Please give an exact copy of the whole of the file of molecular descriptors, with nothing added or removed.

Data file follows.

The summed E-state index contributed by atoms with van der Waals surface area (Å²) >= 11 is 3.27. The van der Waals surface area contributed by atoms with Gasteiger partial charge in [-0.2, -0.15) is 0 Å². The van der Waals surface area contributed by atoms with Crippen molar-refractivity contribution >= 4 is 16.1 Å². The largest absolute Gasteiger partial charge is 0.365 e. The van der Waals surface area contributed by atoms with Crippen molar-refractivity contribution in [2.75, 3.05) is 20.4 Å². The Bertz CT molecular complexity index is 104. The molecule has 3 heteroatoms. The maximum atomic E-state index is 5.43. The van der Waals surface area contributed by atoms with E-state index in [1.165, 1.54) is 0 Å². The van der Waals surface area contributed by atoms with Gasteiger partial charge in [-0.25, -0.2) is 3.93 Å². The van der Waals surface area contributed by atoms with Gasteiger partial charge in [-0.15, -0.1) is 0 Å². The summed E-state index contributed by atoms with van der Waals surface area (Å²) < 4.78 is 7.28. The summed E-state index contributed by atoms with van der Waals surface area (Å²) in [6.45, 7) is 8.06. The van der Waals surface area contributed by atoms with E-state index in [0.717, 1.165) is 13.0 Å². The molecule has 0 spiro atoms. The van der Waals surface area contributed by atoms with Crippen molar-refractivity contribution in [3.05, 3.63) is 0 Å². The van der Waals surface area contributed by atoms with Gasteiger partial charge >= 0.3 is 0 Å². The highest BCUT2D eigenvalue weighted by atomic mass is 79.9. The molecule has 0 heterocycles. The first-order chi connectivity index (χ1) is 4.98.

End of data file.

The summed E-state index contributed by atoms with van der Waals surface area (Å²) >= 11 is 3.27. The van der Waals surface area contributed by atoms with Gasteiger partial charge in [-0.2, -0.15) is 0 Å². The van der Waals surface area contributed by atoms with Crippen molar-refractivity contribution >= 4 is 16.1 Å². The largest absolute Gasteiger partial charge is 0.365 e. The van der Waals surface area contributed by atoms with Crippen molar-refractivity contribution in [2.75, 3.05) is 20.4 Å². The Bertz CT molecular complexity index is 104. The molecule has 3 heteroatoms. The maximum atomic E-state index is 5.43. The van der Waals surface area contributed by atoms with E-state index in [1.165, 1.54) is 0 Å². The van der Waals surface area contributed by atoms with Gasteiger partial charge in [-0.25, -0.2) is 3.93 Å². The van der Waals surface area contributed by atoms with Gasteiger partial charge in [-0.15, -0.1) is 0 Å². The summed E-state index contributed by atoms with van der Waals surface area (Å²) < 4.78 is 7.28. The summed E-state index contributed by atoms with van der Waals surface area (Å²) in [6.45, 7) is 8.06. The van der Waals surface area contributed by atoms with E-state index in [0.717, 1.165) is 13.0 Å². The molecule has 0 spiro atoms. The van der Waals surface area contributed by atoms with Crippen molar-refractivity contribution in [3.05, 3.63) is 0 Å². The van der Waals surface area contributed by atoms with Gasteiger partial charge >= 0.3 is 0 Å². The highest BCUT2D eigenvalue weighted by atomic mass is 79.9. The molecule has 0 heterocycles. The first-order chi connectivity index (χ1) is 4.98.